Absolutely — albeit with some tweaks based on what we've learned.

When we launched the project in 2008 — and over most of the next ten years — making assumptions about millennials seemed to be a favorite pastime of many of the people we interviewed or spoke to. We heard that millennials were lazy and more entitled than any  generation before them. They believed they deserved big salaries right out of college, and when reality hit they moved into their parents' basement (still the most enduring cliché about young Americans in this age group).

Put it all together and you got the biggest assumption of all: there was no way millennials would want to get actively involved in causes.

When we set out to learn about millennials, it wasn't to prove (or disprove) our own assumptions; it was to better understand their real motivations and behaviors. So we designed the research process to be an ongoing journey of discovery. I wouldn't change a thing about that.

But in looking back at our journey, there are some things I wish we had explored further:

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A Tale of Two Donations

August 15, 2019

Charitable-giftEarlier this year, I made a $15 donation to a small nonprofit and also pledged a planned gift, potentially worth six figures, to a huge charity. Guess which organization did a better job of followup?

Prompted by one of those "Thanks to a generous donor, all donations made TODAY will be matched!" appeals, I made the $15 donation online. As with most online donations, within minutes of pressing the "Donate" button I received an acknowledgment of my support.

But what was truly astonishing was what happened over the next two weeks: not only did I receive a written thank-you personally signed by the executive director by regular mail, I also received a phone call from a staffer thanking me for my generosity.

The potential six-figure planned gift was made in person, in the charity's office. I was there for a meeting and learned by happenstance that every time the organization was mentioned in a will or named as a beneficiary of a retirement fund, an anonymous donor would make a substantial gift to the group. I had long admired the charity's work, had made numerous gifts in support of its efforts in the past, and years ago had designated a percentage of my retirement account, upon my death, to its cause. With pleasure, I signed the pledge card, knowing that my potential future gift would also have an immediate impact on the organization's bottom line. I was thanked in person for my gift and was told I'd be invited to an event for those who had committed to making similar gifts.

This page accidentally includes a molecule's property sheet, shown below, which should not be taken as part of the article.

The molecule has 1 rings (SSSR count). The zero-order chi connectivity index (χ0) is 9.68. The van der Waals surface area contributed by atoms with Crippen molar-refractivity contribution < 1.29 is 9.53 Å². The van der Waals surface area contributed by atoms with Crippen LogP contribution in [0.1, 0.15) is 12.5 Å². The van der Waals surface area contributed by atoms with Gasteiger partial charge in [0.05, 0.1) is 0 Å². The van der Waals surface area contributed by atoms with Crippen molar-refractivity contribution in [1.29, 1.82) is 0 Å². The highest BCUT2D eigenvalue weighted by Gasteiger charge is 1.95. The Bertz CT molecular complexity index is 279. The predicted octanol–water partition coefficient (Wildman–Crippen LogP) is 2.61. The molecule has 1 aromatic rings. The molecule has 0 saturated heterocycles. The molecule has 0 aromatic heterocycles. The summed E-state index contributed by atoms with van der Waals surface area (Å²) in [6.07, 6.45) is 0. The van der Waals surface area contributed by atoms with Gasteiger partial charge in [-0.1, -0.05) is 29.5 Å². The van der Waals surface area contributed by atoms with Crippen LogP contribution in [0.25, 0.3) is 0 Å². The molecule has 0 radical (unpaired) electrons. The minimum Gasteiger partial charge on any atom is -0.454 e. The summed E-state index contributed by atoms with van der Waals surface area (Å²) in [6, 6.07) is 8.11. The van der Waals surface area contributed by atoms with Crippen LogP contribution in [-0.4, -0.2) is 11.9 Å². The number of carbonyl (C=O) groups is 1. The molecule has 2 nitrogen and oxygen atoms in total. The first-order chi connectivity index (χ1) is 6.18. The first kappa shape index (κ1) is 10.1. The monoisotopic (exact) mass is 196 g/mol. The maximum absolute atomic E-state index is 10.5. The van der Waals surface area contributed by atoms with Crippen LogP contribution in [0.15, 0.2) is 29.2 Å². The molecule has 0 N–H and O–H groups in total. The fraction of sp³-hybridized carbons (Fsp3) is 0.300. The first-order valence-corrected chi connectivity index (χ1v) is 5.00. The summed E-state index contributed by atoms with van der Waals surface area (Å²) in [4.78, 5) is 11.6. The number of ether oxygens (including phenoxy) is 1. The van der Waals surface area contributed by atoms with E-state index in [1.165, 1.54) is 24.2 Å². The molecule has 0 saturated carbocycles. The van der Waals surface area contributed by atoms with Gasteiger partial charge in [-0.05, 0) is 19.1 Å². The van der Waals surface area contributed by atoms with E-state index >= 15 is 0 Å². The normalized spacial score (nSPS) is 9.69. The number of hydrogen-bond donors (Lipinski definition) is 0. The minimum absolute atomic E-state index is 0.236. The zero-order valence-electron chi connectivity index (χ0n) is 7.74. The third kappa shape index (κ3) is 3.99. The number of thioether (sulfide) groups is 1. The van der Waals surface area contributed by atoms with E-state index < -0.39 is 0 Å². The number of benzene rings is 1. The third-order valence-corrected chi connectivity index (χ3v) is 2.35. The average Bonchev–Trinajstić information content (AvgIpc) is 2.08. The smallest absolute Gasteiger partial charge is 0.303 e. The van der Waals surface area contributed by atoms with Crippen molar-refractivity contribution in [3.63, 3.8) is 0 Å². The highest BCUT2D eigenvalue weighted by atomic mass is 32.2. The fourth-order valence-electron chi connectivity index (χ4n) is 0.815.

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Family Funders: Always Important in Rural Communities

August 14, 2019

Washington-rpa-report-1200x675The history of the United States is a history of wealth created in rural America: timber and wood products in the Northwest and Northeast; fossil fuels in Appalachia, the Southwest and Rocky Mountain region; textiles in the South. Related philanthropic funds have been created alongside these industries — often in the form of multi-generational family commitments to rural communities. With the renewed focus today on the challenges and opportunities confronting rural America, it’s a good time to take a look at how rural philanthropy fits into the philanthropic field as a whole, as well as at how the evolving field of rural philanthropy is helping to support more and better philanthropic investments in rural communities.

One narrative about rural philanthropy holds that rural America has received far fewer philanthropic dollars over the years on a proportional basis. This is true. The best data we have indicates that rural philanthropic investment comprises just 7 percent of  total private foundation grantmaking, while rural America accounts for 20 percent of the U.S. population — and 90 percent of the land! An equally compelling narrative, however, is that rural-serving foundations — often family-governed — are a strong and consistent factor in helping rural communities face the future with a sense of optimism. Over the years, family foundations like the Blandin Foundation in Minnesota, the Ford Family Foundation in Oregon, the LOR Foundation in Wyoming, the Orton Family Foundation in Vermont, and the T.L.L. Temple Foundation in Texas have made long-term commitments to rural community success.

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Helping California Students Access College Financial Aid

August 09, 2019

FASA_appAs underserved communities continue to struggle, philanthropy is stepping up to ensure that nonprofits serving those communities are able to apply for and receive the support they so desperately need.